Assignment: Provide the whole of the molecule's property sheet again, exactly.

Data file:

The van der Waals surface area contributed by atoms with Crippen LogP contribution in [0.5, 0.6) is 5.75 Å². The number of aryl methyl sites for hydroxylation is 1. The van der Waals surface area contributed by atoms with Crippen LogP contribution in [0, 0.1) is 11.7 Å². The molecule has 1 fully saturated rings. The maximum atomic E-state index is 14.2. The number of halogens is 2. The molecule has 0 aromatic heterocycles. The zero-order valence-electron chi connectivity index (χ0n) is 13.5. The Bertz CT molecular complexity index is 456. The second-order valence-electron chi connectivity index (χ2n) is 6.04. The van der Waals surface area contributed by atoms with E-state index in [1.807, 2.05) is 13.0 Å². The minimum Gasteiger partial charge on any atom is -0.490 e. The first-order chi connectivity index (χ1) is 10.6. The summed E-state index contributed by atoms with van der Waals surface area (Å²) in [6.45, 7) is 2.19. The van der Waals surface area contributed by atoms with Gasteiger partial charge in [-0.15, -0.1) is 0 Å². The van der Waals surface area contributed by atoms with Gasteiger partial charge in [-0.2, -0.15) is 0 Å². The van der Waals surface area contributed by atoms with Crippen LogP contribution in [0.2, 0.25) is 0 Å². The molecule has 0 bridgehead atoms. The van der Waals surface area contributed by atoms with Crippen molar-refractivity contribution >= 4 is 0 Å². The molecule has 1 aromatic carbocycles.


The van der Waals surface area contributed by atoms with Crippen LogP contribution in [0.5, 0.6) is 5.75 Å². The number of aryl methyl sites for hydroxylation is 1. The van der Waals surface area contributed by atoms with Crippen LogP contribution in [0, 0.1) is 11.7 Å². The molecule has 1 fully saturated rings. The maximum atomic E-state index is 14.2. The number of halogens is 2. The molecule has 0 aromatic heterocycles. The zero-order valence-electron chi connectivity index (χ0n) is 13.5. The Bertz CT molecular complexity index is 456. The second-order valence-electron chi connectivity index (χ2n) is 6.04. The van der Waals surface area contributed by atoms with E-state index in [1.807, 2.05) is 13.0 Å². The minimum Gasteiger partial charge on any atom is -0.490 e. The first-order chi connectivity index (χ1) is 10.6. The summed E-state index contributed by atoms with van der Waals surface area (Å²) in [6.45, 7) is 2.19. The van der Waals surface area contributed by atoms with Gasteiger partial charge in [-0.15, -0.1) is 0 Å². The van der Waals surface area contributed by atoms with Gasteiger partial charge in [-0.2, -0.15) is 0 Å². The van der Waals surface area contributed by atoms with Crippen LogP contribution in [0.2, 0.25) is 0 Å². The molecule has 0 bridgehead atoms. The van der Waals surface area contributed by atoms with Crippen molar-refractivity contribution >= 4 is 0 Å². The molecule has 1 aromatic carbocycles.